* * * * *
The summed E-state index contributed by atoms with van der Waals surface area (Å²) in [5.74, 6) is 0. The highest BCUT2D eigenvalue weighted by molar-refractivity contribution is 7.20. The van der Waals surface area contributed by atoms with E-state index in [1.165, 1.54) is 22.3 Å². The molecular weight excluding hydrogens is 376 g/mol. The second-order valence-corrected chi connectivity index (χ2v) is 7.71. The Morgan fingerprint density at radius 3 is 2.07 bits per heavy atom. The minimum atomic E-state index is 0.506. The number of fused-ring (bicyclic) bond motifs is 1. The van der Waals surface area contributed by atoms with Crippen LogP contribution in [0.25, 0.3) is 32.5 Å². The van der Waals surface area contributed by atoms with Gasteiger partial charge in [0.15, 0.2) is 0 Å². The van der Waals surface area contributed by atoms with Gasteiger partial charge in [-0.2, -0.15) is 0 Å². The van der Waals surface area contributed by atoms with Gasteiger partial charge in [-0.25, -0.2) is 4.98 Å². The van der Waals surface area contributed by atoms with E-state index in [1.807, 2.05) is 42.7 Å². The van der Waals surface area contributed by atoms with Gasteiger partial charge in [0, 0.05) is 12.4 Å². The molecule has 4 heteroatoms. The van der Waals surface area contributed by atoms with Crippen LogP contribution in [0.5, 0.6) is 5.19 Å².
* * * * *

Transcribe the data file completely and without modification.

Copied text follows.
The summed E-state index contributed by atoms with van der Waals surface area (Å²) in [5.74, 6) is 0. The highest BCUT2D eigenvalue weighted by molar-refractivity contribution is 7.20. The van der Waals surface area contributed by atoms with E-state index in [1.165, 1.54) is 22.3 Å². The molecular weight excluding hydrogens is 376 g/mol. The second-order valence-corrected chi connectivity index (χ2v) is 7.71. The Morgan fingerprint density at radius 3 is 2.07 bits per heavy atom. The minimum atomic E-state index is 0.506. The number of fused-ring (bicyclic) bond motifs is 1. The van der Waals surface area contributed by atoms with Crippen LogP contribution in [0.25, 0.3) is 32.5 Å². The van der Waals surface area contributed by atoms with Gasteiger partial charge in [0.15, 0.2) is 0 Å². The van der Waals surface area contributed by atoms with Gasteiger partial charge in [-0.2, -0.15) is 0 Å². The van der Waals surface area contributed by atoms with Gasteiger partial charge in [-0.25, -0.2) is 4.98 Å². The van der Waals surface area contributed by atoms with E-state index in [1.807, 2.05) is 42.7 Å². The van der Waals surface area contributed by atoms with Gasteiger partial charge in [0, 0.05) is 12.4 Å². The molecule has 4 heteroatoms. The van der Waals surface area contributed by atoms with Crippen LogP contribution in [0.5, 0.6) is 5.19 Å².